If you fall outside of the standard guidelines to obtain a conventional mortgage today, it can be difficult to find probable lenders. Most big name lenders stick to the Qualified Mortgage Guidelines which means you fall within the norm of verifiable income, good credit, decent reserves, and low debt ratios. Today, however, not everyone falls into those conventional guidelines, especially the self-employed, which makes up a large portion of today’s economy. People were forced to figure out a way to make a living outside of the traditional employer when the bottom fell out of the economy. Now these business owners wish to own a home, but are having difficulty verifying their income. In the last few years, stated income loans have made a comeback for this very reason, but there are still certain income guidelines you must follow.
How Tax Returns Hurt Borrowers
The borrowers hurt the most by the new Qualified Mortgage Guidelines are the self-employed, especially small business owners. These are the people running Mom and Pop organizations in order to provide for their family and the people that have to write off everything possible on their taxes in order to minimize the amount they pay to Uncle Sam. The problem is that when an underwriter gets a hold of those tax returns and sees the number of write-offs, their income is diminished and their debt ratios are extremely high as a result.
This is the very reason that stated income loans came back – to help the little guys. It is no longer about lying about your income; it is about verifying it in an alternate way, which is why many lenders choose to call the program alternative income loans or something along those lines. Borrowers are not making their income up – they are simply providing alternate documentation, typically in the form of bank statements.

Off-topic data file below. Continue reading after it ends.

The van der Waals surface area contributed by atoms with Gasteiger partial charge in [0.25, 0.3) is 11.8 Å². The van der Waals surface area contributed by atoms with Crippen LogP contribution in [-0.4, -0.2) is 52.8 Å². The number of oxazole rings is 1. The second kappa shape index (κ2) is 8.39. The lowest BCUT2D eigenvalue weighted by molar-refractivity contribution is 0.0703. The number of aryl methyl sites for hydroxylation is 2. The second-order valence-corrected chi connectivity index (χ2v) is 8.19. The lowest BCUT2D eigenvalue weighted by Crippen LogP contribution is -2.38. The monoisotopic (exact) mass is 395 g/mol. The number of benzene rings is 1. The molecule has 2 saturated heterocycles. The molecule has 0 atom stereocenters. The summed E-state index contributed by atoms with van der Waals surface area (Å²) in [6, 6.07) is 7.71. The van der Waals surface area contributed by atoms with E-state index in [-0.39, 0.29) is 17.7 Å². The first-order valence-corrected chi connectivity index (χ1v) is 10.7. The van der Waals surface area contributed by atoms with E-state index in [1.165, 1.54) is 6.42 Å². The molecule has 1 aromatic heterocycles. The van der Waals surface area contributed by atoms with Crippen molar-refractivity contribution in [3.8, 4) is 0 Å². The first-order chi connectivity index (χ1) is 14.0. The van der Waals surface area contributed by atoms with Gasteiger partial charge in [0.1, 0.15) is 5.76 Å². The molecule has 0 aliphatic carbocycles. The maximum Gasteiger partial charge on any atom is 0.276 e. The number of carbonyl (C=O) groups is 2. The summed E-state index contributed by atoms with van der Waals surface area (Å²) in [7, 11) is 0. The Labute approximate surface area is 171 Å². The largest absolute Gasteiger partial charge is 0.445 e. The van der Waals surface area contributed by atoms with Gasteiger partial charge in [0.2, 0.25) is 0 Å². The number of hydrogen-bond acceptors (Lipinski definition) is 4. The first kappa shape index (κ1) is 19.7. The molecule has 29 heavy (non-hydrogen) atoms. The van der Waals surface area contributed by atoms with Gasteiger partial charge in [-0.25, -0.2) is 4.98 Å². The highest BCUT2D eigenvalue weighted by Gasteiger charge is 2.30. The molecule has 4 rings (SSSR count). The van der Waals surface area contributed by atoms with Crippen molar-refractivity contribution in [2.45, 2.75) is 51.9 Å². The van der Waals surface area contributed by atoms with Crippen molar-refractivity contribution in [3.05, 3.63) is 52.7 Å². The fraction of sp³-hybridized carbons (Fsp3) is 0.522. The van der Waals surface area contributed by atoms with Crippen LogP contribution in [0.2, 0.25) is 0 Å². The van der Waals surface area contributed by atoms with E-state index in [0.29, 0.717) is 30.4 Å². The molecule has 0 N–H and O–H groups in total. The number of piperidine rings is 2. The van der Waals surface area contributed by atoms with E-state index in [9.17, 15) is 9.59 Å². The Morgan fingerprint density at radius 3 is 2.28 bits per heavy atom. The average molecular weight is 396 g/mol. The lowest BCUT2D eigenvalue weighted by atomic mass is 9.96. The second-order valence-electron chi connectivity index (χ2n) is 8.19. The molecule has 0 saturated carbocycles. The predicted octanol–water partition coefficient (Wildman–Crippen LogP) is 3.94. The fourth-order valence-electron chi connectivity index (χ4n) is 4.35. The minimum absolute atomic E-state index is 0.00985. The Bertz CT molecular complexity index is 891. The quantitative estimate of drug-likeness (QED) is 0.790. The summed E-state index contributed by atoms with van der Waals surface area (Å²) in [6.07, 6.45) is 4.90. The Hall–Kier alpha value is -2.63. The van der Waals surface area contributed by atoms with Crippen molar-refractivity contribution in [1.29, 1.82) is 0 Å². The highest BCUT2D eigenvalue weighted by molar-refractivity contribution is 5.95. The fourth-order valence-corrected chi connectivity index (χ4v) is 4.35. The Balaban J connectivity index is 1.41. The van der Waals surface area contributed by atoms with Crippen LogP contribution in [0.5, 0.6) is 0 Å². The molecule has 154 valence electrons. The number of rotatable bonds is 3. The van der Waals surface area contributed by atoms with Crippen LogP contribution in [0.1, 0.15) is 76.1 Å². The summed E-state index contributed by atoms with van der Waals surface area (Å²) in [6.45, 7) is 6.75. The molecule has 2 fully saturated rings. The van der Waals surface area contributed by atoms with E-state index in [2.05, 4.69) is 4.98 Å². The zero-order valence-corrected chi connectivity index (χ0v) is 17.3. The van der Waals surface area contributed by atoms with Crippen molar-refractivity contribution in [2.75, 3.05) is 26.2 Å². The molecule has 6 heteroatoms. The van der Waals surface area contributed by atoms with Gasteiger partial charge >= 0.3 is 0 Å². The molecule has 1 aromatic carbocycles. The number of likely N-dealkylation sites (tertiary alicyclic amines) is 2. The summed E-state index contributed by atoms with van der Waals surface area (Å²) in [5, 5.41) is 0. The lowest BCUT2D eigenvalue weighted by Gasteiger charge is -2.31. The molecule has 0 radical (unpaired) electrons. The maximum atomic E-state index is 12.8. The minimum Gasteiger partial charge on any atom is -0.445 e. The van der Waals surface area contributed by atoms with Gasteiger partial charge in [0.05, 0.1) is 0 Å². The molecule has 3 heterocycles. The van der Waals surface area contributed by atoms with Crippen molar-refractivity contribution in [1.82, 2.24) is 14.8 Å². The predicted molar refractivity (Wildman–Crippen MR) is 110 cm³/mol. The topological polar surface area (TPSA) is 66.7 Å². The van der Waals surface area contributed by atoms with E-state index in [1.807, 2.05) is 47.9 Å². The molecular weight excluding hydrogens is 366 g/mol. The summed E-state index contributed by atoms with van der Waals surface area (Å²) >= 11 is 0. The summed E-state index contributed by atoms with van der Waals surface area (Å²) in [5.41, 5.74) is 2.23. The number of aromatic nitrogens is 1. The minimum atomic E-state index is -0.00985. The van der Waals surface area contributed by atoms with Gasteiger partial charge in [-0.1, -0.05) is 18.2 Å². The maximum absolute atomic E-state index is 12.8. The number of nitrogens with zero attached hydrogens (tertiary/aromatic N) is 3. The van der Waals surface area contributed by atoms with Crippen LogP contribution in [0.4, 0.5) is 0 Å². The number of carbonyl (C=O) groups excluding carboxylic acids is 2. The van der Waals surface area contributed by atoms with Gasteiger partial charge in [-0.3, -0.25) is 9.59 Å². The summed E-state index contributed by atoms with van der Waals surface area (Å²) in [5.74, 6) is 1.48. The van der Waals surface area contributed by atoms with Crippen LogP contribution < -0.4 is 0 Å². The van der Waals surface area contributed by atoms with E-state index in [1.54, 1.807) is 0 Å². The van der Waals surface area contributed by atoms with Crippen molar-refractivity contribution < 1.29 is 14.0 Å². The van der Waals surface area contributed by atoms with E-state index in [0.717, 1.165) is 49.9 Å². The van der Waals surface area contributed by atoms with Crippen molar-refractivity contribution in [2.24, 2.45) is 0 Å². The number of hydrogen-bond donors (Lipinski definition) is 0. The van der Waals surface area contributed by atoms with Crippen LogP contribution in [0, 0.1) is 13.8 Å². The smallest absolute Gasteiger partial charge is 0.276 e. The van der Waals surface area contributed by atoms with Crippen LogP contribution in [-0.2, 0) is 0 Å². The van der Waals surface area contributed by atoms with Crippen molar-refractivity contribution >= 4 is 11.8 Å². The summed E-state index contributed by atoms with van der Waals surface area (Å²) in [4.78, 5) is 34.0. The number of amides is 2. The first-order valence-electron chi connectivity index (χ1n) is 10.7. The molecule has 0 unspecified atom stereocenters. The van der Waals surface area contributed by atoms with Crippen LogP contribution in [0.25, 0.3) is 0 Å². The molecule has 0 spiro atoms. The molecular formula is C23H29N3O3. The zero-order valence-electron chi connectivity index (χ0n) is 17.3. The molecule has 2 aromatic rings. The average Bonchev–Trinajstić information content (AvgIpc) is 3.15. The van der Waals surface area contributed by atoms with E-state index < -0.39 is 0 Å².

Bank statements are an honest way to show the cash flow of a household. It will show the money that comes in as well as the money that leaves. This will give the lender a good idea of what the borrower can afford. If exorbitant amounts of money are leaving on a monthly basis, questions will be raised. On the other hand, if not enough money is coming in that balances out what is being stated on the application, red flags are raised and the loan does not go through. It’s as simple as that.
Because non-QM or stated loans put the bank at risk because they are responsible for keeping it on their own portfolio since it does not pass the standard QM guidelines stating that the borrower can undoubtedly afford the loan, banks have to be choosier about who gets the loan. It is not the stated income loans of years past where anyone could write anything down and get approved if they had the credit to get them the loan they wanted. Due diligence is still occurring; it is just in a different way, giving entrepreneurs a chance to become homeowners again.